Farewell to the Fiesta

Ford to scrap record-breaking hatchback after nearly 50 years, paving the way for an electric replacement. But was the Fiesta flawed in its emission levels?

In an effort to be more environmentally conscious, Ford bosses have announced that the production of one of the UK’s most beloved models, the Fiesta, will end next year.

The motoring giant is scrapping production in a landmark move. Since it came to these shores in 1976, the Fiesta became the bestselling car in UK motoring history. Nearly five million were sold in the UK and the humble hatchback reigned at the top of the sales charts for more than a decade from 2009.

Now, though, the Fiesta is being discontinued. And Ford will, to help ease customers’ sense of loss, put production of its new electric ‘crossover’ vehicle into gear.

WORLDWIDE NAME: Ford is one of the planet’s most recognisable brands

The move is in response to a scandal surrounding CO2 emissions, something which is currently under a legal microscope following the recent discovery of ‘defeat devices’ in emissions testing.

Dieselgate’ began when Volkswagen, who also manufacture Audis, Skodas and premium models such as Lamborghinis, Bentleys and Porsches among others, faced regulatory action over some of their vehicles in the USA in 2015.

The defeat devices sensed when the vehicle was under test conditions and adjusted the levels of carbon dioxide being emitted.

When testing was complete, they reverted to their ‘real-world’ emissions which, in some cases, was up to 40 times the permitted levels.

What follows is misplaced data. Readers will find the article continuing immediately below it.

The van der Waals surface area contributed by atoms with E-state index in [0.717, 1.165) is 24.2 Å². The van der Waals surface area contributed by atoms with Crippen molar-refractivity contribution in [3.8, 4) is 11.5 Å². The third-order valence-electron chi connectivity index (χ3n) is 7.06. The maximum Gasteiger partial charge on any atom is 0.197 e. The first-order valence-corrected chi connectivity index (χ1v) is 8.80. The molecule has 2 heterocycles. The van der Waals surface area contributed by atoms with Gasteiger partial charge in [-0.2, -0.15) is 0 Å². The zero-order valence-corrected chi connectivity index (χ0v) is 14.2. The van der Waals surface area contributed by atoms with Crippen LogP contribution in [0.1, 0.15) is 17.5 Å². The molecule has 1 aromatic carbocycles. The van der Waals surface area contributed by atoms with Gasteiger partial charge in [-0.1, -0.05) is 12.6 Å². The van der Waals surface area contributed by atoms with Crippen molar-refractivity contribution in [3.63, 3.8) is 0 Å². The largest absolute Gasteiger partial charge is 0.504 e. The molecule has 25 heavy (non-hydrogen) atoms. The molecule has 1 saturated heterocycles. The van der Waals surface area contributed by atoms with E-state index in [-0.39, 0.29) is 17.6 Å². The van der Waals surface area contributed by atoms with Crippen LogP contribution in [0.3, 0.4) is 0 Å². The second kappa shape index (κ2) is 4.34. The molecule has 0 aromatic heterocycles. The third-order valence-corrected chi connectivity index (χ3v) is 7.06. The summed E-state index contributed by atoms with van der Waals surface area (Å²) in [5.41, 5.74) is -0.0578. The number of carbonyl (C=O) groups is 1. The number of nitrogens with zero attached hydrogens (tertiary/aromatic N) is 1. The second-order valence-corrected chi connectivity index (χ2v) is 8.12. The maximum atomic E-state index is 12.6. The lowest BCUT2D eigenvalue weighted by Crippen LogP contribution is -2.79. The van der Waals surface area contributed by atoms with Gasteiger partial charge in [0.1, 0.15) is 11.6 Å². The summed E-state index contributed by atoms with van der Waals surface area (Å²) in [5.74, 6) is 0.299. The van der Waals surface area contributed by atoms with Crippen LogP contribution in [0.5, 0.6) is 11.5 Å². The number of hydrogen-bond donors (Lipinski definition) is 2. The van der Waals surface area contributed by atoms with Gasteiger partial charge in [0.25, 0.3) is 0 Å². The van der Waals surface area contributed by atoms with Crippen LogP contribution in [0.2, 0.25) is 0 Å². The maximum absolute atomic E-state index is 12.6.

While insisting that they admit no liability, Volkswagen is paying out nearly £200million to settle a High Court claim over use of the cheat software fitted to 1.2m cars in England and Wales.

Since then, many other manufacturers have joined the list, including Ford.

Claims are currently ongoing against multiple manufacturers after allegations that they used the illegal devices in their diesel vehicles to cheat the emissions tests carried out by regulators. Law firms across the globe, including the UK, are arguing that the vehicles produce more harmful nitrogen oxide (NOx) pollution than advertised. This means the vehicles had been mis-sold to well-meaning consumers who believed they were acting in the environment’s interests and saving money on fuel economy.

DRIVERS ARE FUMING: In a widesprad global scandal, car makers have been using devices that sense when they are being tested for emissions and amend the results accordingly

Vehicles made between 2007 and 2018 by roughly 20 manufacturers are currently included in legal action, and more could yet join that number.

You could be due money back if you leased or bought the vehicle, even if you no longer have it, based on the following:

  • You’d never have bought the vehicle had you known about the alleged emission flaws.
  • You paid more for it than you otherwise would have. For example, because you paid a premium for what you thought was a more environmentally-friendly car.

If the vehicle had to be fixed to comply with emissions standards, that work may have led to inferior fuel efficiency or had a negative effect on performance – potentially lowering its value or creating added costs, for which you may be able to claim damages.

While Ford is one of the many manufacturers accused of their participation in fixing diesel emissions figures, their move to cease production of one of their best-selling models, in order to focus on transitioning to a more electric future, can be considered a win for eco-conscious consumers.

If you owned or leased a diesel vehicle between 2007 and 2018 you may have a case to claim compensation. Call Barings Law’s team of experts for a free, no-obligation initial consultation or click below to check your eligibility.

Farewell to the Fiesta

In an effort to be more environmentally conscious, Ford bosses have announced that the production of one of the UK’s most beloved models, the Fiesta,

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